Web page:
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Positive Behavior Interventions and Strategies

Positive Behavior Interventions and Strategies

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Positive Behavior Interventions and Strategies

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  1. Positive Behavior Interventions and Strategies Acton Elementary Staff PBIS Development

  2. What is PBIS? The application of evidence-based strategies and systems to assist schools • to increase academic performance • increase safety • decrease problem behavior • and establish positive school cultures

  3. Transitions in hallway Not prepared Lunch room noise Arrival and dismissal Consistent rules Consistent reinforcement Common language and procedures Supervision in all areas of the school Common understanding of the rules Common Elementary School Concerns

  4. PBIS Idea Positive Behavior Support is a process for teaching children appropriate behavior and providing the supports necessary to sustain that behavior. PBIS is not a curriculum - it is a framework for systems to identify needs, develop strategies, and evaluate practice toward success

  5. Why Use a School-Wide Approach? It reduces challenging student behavior through a proactive, positive, and consistent manner across all school settings and improves academic achievement and social competence

  6. Be Consistent

  7. Designing School-Wide Systems for Student Success Academic Systems Behavioral Systems • Intensive, Individual Interventions • Individual Students • Assessment-based • High Intensity • Intensive, Individual Interventions • Individual Students • Assessment-based • Intense, durable procedures • Targeted Group Interventions • Some students (at-risk) • High efficiency • Rapid response • Targeted Group Interventions • Some students (at-risk) • High efficiency • Rapid response • Universal Interventions • All students • Preventive, proactive • Universal Interventions • All settings, all students • Preventive, proactive 1-5% 1-5% 5-10% 5-10% 80-90% 80-90%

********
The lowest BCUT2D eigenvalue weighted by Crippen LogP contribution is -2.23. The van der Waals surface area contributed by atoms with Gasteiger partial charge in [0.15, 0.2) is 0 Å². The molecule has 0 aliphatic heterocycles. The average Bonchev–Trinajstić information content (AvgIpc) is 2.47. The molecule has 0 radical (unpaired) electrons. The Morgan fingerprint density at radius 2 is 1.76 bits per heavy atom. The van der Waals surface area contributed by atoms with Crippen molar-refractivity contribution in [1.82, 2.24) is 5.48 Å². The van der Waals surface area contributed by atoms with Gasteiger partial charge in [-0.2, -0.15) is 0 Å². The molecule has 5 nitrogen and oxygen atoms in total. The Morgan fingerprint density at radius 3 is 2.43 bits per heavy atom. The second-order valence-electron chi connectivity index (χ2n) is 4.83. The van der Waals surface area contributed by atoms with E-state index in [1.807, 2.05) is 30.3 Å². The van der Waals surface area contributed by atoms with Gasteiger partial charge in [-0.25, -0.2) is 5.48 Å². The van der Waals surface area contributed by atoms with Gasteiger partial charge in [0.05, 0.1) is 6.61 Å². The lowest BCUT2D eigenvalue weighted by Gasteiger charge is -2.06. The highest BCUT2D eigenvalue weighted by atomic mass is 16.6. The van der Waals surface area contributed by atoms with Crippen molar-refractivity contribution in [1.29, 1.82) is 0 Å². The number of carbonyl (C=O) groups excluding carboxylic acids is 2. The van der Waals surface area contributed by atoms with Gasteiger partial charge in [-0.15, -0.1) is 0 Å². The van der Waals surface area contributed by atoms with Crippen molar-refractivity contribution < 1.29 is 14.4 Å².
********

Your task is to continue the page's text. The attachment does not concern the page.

8. PBSI Representative Team • Administration • Andrea Jones • Tameka Butts • Karen Boss-Johnson • Phyllis Lau • Kelicia Jackson • Natalie Chase • Jessica Applegate

  9. Expectations Schools identify 3 to 5 overarching expectations which reflect the needs of the school community. The expectations are stated briefly and in a positive manner. They often address: • Respect • Responsibility • Safety

  10. PBIS involves the entire staff you decide what your focus will be you decide how you will monitor and evaluate progress you decide what your goals are you decide what you’ll do to get there you decide whether to keep going or change

  11. Discipline is… The actions parents and teachers take to increase student success (Charles, 1980). Prevention Rules, Routines, Arrangements ReactionConsequences

  12. Recognize Appropriate Behaviors Once appropriate behaviors have been introduced and taught, they need to be recognized on a regular basis.

  13. Acknowledgements • “Thanks for…” • Public acknowledgement • Privileges • Tangibles • Parent Reporting

  14. Consistent Consequences • Responding to negative behavior • Immediate and consistent • Try to keep with natural consequences • Use the least amount necessary to get desired behavior • Pre-plan and teach • Correction and re-teaching • Use only with reinforcement for replacement behavior • Should defeat function of problem behavior

  15. Corrective Consequences: Maintaining Desired/Expected Student Behavior • Redirection • Planned ignoring • Restitution • Re-teaching • Time-out • Behavior Contracts • Crisis Planning • Modeling • Proximity & Movement • Eye Contact • Cueing (verbal & nonverbal)

  16. Sustain and Maintain Progress • Identify trends or areas of problem behaviors AND successes • Identify needed interventions • Provide clarity for staff in how to respond to behaviors